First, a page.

3 channel digital video installation, 4 minutes on loop
Performances by Lucy Kerr, Elyse Desmond, and Kristen DeLillo
Under what conditions is ecstasy sensible? Sensible Ecstasy reflects on the desire of the self to extend beyond the limits of the body and touch the sky, revealing a tension between this desire and the apparatuses and systems that capitalize on this desire. The performances resemble historical representations of female ecstasies, particularly in Catholicism, rendering an uncanny similitude between religious depictions of ecstasy and the experience of ecstasy at theme parks, which are emblematic of capitalism in the United States. The title references Amy Hollywood’s writings on female mystics such as Beatrice of Nazareth and Christina the Astonishing.
Untitled Dish; Basket (2019)
Bamboo, Sea Grass, Automotive Paint (Audi Manhattan Grey Metallic), 48 inches x 48 inches x 16 inches
A concave/circular form woven from bamboo and seagrass, then painted in Audi Manhattan Grey Metallic Paint automotive paint.
Monument to A Specific Cultural Phenomenon 2.0 (2019)
Etched Cor-Ten Steel, 30 inches x 30 inches x 30 inches
A 30x30x30 cube fabricated via cor-ten steel. Said form is chemically etched into with graphics of LBC Express, a shipping company based in the Philippines that operates internationally, providing flat rate shipping for Filipino forgien workers.
Dreaming of Gold; Dreaming of Home (After Hsu) (2020)
Wood, Steel, Enamel Paint, Bamboo, Dimensions Variable
A series of back rectilinear forms in two parallel stacks, connected via painted steel rods and a piece of painted bamboo in between them.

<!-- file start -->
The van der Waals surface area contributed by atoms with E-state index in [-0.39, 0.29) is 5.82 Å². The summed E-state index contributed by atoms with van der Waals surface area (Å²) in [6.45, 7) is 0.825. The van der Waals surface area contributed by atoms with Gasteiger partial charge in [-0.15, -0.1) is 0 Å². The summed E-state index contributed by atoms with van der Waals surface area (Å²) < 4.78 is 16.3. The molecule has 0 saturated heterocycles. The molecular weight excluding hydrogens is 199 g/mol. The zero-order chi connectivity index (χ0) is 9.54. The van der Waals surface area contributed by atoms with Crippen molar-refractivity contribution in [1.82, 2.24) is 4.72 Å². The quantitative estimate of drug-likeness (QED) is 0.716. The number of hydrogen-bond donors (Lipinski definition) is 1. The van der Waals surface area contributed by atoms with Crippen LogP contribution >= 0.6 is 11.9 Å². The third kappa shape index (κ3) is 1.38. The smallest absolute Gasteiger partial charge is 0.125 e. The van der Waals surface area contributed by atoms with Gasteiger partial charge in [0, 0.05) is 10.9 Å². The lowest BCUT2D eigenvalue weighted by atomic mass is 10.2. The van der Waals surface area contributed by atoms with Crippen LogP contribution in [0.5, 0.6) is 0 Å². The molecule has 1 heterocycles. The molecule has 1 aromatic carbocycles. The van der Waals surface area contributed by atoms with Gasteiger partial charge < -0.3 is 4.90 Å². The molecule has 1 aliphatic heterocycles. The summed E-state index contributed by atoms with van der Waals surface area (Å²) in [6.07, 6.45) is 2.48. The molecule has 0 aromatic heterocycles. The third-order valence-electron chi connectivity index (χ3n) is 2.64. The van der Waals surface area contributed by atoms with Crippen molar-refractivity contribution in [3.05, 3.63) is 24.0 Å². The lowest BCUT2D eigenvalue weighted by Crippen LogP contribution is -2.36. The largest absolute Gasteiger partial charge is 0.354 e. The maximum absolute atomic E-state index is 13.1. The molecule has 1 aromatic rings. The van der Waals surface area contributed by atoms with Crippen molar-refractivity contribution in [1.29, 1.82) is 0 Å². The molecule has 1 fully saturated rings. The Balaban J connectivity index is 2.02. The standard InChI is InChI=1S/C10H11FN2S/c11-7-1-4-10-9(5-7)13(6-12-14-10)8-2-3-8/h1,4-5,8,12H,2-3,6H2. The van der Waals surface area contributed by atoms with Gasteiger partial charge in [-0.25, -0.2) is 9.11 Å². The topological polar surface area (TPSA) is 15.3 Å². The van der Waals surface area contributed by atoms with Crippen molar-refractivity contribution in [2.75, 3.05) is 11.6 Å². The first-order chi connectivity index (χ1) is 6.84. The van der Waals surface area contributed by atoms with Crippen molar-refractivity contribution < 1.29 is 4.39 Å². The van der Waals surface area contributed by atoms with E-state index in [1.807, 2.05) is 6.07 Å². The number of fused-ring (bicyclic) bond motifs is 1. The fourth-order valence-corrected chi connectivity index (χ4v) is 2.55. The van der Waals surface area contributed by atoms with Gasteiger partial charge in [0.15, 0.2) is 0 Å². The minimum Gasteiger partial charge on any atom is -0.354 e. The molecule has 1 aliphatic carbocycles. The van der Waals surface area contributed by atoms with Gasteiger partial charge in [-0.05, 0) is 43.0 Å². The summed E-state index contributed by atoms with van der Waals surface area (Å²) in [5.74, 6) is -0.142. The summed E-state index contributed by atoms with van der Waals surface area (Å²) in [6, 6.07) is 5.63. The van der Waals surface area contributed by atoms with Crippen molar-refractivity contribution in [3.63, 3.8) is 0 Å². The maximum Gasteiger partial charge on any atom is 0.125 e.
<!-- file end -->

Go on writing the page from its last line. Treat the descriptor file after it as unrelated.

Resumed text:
dark green of neither earth nor sky
photographic installation opening at The MAK Center; online publication, Matte paper, 300gsm, 22inch monitor
About 5,000 private surveillance cameras around the United States are available online because the owners connected them to the internet, but never changed the login and password. These cameras were set up to guard various spaces that are or were once considered precious to the owners of the cameras, for one reason or another. Since then, the owners may or may not have forgotten about the cameras, and because the owners did not change the factory settings, anyone on the internet can observe moments when the subjects in view think that no one is watching them. Our virtual presence has a very material presence, as our online actions are archived, traced, and stored, waiting to become exploited as useful information available to those with access and power. At the moment these owners connect their private camera to WiFi, any preservation of the data for its original purpose, lost.